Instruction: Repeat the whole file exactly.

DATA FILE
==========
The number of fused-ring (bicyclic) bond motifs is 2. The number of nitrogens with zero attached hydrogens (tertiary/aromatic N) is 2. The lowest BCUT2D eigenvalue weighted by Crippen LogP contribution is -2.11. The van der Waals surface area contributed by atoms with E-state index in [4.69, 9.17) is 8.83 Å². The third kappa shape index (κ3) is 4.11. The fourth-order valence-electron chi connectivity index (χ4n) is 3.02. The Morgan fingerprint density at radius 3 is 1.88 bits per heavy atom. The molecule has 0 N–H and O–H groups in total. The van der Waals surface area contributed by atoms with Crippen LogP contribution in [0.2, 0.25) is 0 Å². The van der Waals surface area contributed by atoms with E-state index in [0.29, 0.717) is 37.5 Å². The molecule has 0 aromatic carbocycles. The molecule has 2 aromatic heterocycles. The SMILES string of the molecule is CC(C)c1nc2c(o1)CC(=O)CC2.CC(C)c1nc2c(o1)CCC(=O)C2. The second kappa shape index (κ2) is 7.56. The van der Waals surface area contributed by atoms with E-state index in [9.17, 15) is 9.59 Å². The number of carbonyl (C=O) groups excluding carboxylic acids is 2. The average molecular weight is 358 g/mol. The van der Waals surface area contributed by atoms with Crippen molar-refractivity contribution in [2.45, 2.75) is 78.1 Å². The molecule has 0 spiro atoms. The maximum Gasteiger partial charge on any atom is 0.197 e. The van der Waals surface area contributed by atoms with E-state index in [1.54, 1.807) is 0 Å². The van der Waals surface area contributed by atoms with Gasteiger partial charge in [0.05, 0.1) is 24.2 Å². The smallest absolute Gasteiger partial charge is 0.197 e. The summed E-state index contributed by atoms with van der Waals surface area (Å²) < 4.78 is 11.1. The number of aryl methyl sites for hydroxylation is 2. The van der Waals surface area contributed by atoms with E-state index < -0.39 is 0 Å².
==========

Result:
The number of fused-ring (bicyclic) bond motifs is 2. The number of nitrogens with zero attached hydrogens (tertiary/aromatic N) is 2. The lowest BCUT2D eigenvalue weighted by Crippen LogP contribution is -2.11. The van der Waals surface area contributed by atoms with E-state index in [4.69, 9.17) is 8.83 Å². The third kappa shape index (κ3) is 4.11. The fourth-order valence-electron chi connectivity index (χ4n) is 3.02. The Morgan fingerprint density at radius 3 is 1.88 bits per heavy atom. The molecule has 0 N–H and O–H groups in total. The van der Waals surface area contributed by atoms with Crippen LogP contribution in [0.2, 0.25) is 0 Å². The van der Waals surface area contributed by atoms with E-state index in [0.29, 0.717) is 37.5 Å². The molecule has 0 aromatic carbocycles. The molecule has 2 aromatic heterocycles. The SMILES string of the molecule is CC(C)c1nc2c(o1)CC(=O)CC2.CC(C)c1nc2c(o1)CCC(=O)C2. The second kappa shape index (κ2) is 7.56. The van der Waals surface area contributed by atoms with E-state index in [9.17, 15) is 9.59 Å². The number of carbonyl (C=O) groups excluding carboxylic acids is 2. The average molecular weight is 358 g/mol. The van der Waals surface area contributed by atoms with Crippen molar-refractivity contribution in [2.45, 2.75) is 78.1 Å². The molecule has 0 spiro atoms. The maximum Gasteiger partial charge on any atom is 0.197 e. The van der Waals surface area contributed by atoms with E-state index in [1.54, 1.807) is 0 Å². The van der Waals surface area contributed by atoms with Gasteiger partial charge in [0.05, 0.1) is 24.2 Å². The smallest absolute Gasteiger partial charge is 0.197 e. The summed E-state index contributed by atoms with van der Waals surface area (Å²) < 4.78 is 11.1. The number of aryl methyl sites for hydroxylation is 2. The van der Waals surface area contributed by atoms with E-state index < -0.39 is 0 Å².